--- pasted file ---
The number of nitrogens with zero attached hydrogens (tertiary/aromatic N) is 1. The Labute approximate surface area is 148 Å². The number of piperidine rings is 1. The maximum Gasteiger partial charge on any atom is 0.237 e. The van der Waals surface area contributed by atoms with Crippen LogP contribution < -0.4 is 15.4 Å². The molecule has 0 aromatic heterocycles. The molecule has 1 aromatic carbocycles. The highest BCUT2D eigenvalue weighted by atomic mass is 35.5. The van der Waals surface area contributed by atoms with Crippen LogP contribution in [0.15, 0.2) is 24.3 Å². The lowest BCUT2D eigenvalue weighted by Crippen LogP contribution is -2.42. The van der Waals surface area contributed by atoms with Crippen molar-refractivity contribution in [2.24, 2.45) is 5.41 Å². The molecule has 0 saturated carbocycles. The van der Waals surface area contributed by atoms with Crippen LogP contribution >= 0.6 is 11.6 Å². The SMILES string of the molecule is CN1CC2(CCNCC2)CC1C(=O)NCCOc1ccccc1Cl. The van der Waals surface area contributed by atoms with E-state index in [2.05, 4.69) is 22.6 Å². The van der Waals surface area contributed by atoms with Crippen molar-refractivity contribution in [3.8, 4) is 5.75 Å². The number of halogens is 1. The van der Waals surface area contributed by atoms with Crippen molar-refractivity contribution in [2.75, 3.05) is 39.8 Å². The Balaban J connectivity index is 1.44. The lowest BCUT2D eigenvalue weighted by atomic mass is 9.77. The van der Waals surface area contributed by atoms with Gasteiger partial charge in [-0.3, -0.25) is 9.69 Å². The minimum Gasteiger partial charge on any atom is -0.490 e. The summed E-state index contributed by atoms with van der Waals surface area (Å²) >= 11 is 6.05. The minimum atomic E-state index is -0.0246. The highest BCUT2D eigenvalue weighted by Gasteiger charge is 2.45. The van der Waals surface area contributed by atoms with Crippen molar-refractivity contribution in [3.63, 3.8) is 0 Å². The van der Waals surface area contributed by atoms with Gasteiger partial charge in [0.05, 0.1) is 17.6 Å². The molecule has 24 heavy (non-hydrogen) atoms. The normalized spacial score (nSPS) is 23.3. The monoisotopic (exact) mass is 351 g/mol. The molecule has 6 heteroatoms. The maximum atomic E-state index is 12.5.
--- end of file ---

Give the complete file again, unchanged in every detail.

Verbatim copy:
The number of nitrogens with zero attached hydrogens (tertiary/aromatic N) is 1. The Labute approximate surface area is 148 Å². The number of piperidine rings is 1. The maximum Gasteiger partial charge on any atom is 0.237 e. The van der Waals surface area contributed by atoms with Crippen LogP contribution < -0.4 is 15.4 Å². The molecule has 0 aromatic heterocycles. The molecule has 1 aromatic carbocycles. The highest BCUT2D eigenvalue weighted by atomic mass is 35.5. The van der Waals surface area contributed by atoms with Crippen LogP contribution in [0.15, 0.2) is 24.3 Å². The lowest BCUT2D eigenvalue weighted by Crippen LogP contribution is -2.42. The van der Waals surface area contributed by atoms with Crippen molar-refractivity contribution in [2.24, 2.45) is 5.41 Å². The molecule has 0 saturated carbocycles. The van der Waals surface area contributed by atoms with Crippen LogP contribution >= 0.6 is 11.6 Å². The SMILES string of the molecule is CN1CC2(CCNCC2)CC1C(=O)NCCOc1ccccc1Cl. The van der Waals surface area contributed by atoms with E-state index in [2.05, 4.69) is 22.6 Å². The van der Waals surface area contributed by atoms with Crippen molar-refractivity contribution in [3.8, 4) is 5.75 Å². The number of halogens is 1. The van der Waals surface area contributed by atoms with Crippen molar-refractivity contribution in [2.75, 3.05) is 39.8 Å². The Balaban J connectivity index is 1.44. The lowest BCUT2D eigenvalue weighted by atomic mass is 9.77. The van der Waals surface area contributed by atoms with Gasteiger partial charge in [-0.3, -0.25) is 9.69 Å². The minimum Gasteiger partial charge on any atom is -0.490 e. The summed E-state index contributed by atoms with van der Waals surface area (Å²) >= 11 is 6.05. The minimum atomic E-state index is -0.0246. The highest BCUT2D eigenvalue weighted by Gasteiger charge is 2.45. The van der Waals surface area contributed by atoms with Crippen molar-refractivity contribution in [3.63, 3.8) is 0 Å². The van der Waals surface area contributed by atoms with Gasteiger partial charge in [0.05, 0.1) is 17.6 Å². The molecule has 24 heavy (non-hydrogen) atoms. The normalized spacial score (nSPS) is 23.3. The monoisotopic (exact) mass is 351 g/mol. The molecule has 6 heteroatoms. The maximum atomic E-state index is 12.5.